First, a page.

7 Best Medical Alert Systems of 2024: Expert Tested & Reviewed

May 23, 2024
Fact Checked
We narrowed down the best medical alert systems based on features, cost, and performance to help you find the right device.
1
Best Overall
9.7
Excellent
Average response time: under 25 seconds
24/7 monitoring center located in the United States
Mobile system holds charge up to 5 days
Military Appreciation Month: 50% off top products when you use the code: SALUTE50
Our Top Pick
2
Best Value
9.8
Excellent
Average response time: under 50 seconds
Plans starting at $19.95/month
No extra fees for most devices
Annual plans with 1 Free Month & 50% Off Fall Detection
3
Best Variety
9.7
Excellent
Average response time: under 25 seconds
24/7 monitoring center located in the United States
Affordable pricing across all plans
30% off Mobile Devices + Free Shipping & Free Month on Select Plans
4
Best for No Extra Fees
9.3
Excellent
24/7 monitoring center located in the United States
ADT ForeveRate™ guarantee means monthly rate never increases
Waterproof wearable devices
Free activation, free shipping, and 50% off fall detection monitoring

Some people might still associate medical alert systems with bulky, outdated buttons and the “I’ve fallen and I can’t get up!” slogan from nightly infomercials. Fortunately, today’s medical alert devices are modern, discreet, and full of high-tech features, like voice recognition, step tracking, and health vitals monitoring. And most importantly, a 24/7 connection to a monitoring center.

These devices are valuable safety tools for older adults, people at risk of falling, and anyone living alone.

Our Reviews Team researched and tested the top medical alert systems on the market to help you make an informed decision for yourself or your loved one. Let’s take a look at our picks for the best medical alert systems in 2024.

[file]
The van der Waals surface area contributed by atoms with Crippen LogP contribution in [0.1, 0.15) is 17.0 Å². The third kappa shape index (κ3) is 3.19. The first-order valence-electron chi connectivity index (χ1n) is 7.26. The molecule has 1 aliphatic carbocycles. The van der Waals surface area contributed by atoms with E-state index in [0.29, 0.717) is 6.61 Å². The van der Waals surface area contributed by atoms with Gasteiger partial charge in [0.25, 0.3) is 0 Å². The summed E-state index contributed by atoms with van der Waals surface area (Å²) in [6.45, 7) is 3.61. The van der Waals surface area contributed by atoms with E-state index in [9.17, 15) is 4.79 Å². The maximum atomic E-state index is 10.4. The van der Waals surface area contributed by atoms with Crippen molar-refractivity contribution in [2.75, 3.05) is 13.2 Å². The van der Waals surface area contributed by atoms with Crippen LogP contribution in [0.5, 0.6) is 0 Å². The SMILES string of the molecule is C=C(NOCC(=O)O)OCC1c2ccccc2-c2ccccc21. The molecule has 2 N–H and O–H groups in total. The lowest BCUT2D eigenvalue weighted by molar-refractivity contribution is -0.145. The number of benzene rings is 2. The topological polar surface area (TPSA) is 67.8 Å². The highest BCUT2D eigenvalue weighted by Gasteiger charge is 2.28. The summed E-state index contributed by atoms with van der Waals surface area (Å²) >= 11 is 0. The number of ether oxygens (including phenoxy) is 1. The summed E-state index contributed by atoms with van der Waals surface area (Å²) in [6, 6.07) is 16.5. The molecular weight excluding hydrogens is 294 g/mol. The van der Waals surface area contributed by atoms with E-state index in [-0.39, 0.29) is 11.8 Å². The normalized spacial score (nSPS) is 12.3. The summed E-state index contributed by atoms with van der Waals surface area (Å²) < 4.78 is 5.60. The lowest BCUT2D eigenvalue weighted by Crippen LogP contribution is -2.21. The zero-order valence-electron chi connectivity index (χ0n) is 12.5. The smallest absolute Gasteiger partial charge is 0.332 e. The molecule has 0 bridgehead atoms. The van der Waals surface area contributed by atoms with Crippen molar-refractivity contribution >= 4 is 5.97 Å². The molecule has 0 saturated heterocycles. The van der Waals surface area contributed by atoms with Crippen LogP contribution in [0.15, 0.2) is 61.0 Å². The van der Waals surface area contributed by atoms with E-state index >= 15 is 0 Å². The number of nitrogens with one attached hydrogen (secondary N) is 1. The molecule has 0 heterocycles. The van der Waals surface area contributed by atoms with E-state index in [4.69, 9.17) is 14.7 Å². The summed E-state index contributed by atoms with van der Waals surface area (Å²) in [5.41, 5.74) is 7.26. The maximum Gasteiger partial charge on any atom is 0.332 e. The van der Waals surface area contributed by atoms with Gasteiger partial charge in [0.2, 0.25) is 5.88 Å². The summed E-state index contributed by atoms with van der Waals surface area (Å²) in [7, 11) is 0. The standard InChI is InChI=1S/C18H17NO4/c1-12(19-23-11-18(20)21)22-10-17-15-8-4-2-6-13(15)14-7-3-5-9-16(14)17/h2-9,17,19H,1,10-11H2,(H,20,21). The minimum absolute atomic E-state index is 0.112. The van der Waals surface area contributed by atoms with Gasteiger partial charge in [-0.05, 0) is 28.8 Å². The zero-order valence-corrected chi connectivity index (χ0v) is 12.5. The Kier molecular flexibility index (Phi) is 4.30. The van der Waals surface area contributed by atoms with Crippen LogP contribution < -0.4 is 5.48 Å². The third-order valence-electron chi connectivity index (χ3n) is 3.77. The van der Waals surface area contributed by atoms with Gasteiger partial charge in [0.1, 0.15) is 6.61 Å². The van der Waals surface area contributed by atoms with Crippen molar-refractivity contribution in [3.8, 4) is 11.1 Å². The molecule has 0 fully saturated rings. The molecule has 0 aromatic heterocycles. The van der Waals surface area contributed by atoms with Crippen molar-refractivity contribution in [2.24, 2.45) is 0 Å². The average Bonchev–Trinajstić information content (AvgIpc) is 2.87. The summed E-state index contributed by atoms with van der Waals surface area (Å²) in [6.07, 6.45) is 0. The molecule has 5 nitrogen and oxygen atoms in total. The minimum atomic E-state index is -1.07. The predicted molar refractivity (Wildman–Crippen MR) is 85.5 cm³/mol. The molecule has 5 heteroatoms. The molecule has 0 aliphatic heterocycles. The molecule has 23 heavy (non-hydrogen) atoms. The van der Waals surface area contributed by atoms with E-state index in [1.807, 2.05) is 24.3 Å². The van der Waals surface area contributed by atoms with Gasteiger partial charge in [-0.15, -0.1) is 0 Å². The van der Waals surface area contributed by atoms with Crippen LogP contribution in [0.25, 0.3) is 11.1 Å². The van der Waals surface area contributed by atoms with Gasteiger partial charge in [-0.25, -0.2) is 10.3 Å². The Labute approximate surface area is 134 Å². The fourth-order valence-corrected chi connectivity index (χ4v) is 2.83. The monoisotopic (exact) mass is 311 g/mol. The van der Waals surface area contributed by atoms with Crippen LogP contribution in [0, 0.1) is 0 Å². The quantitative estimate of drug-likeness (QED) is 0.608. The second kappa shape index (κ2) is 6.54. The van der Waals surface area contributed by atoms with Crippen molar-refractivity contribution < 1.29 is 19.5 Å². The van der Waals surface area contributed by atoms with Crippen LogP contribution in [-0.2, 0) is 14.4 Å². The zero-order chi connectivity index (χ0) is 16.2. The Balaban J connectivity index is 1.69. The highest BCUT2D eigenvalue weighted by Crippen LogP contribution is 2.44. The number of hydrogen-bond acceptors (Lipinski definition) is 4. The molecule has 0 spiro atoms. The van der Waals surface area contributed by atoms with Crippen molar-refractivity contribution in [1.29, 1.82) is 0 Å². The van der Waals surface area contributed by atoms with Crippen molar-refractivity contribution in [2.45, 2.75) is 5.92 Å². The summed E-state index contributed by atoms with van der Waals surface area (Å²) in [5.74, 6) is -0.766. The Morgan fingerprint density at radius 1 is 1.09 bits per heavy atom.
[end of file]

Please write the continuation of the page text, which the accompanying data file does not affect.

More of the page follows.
A quick look at the best medical alert systems in 2024

  1. Medical Guardian: Best Overall
  2. MobileHelp: Best Value
  3. Bay Alarm Medical: Best Variety
  4. ADT Health: Best for No Extra Fees
  5. Medical Alert: Easiest to Use
  6. LifeFone: Longest Battery Life
  7. UnaliWear Kanega Watch: Best for Watch Fall Detection
Why you can trust our expert review
2500
Hours of
Research
108
Tests
Performed
36
Models
Tested
9
Experts
Consulted

Table 1 Best medical alert systems comparison, as of May 2024

Our comparison table below allows you to easily compare prices and features of the best medical alert systems of 2024. When comparing medical alert systems, pay special attention to connection type, device range, and battery life.

Monthly Cost $29.95 $19.95 $24.95 $29.99 $19.95 $24.95+ $69.95
Range 1,300–1,400 feet 600–1,400 feet 1,000 feet 300–600 feet 800 feet 1,300 feet N/A
Connection type Landline, AT&T, or Verizon cellular Landline, AT&T cellular Landline, AT&T, or Verizon cellular Landline, AT&T cellular Landline, AT&T cellular Landline, AT&T, or Verizon cellular Cellular, Wi-Fi
Battery Life Up to 5 days 30 hours Up to 5 days Up to 20 hours Up to 5 days Up to 10 days Up to 24-36 hours
Response Time 1–25 seconds 25–50 seconds 1–25 seconds 50+ seconds 25–50 seconds 25–50 seconds 1–25 seconds

Best medical alert systems of 2024

Best Overall
9.7 Excellent
Response time: 1–25 seconds
Starting monthly fee: $29.95 for at-home systems and $39.95 for on-the-go systems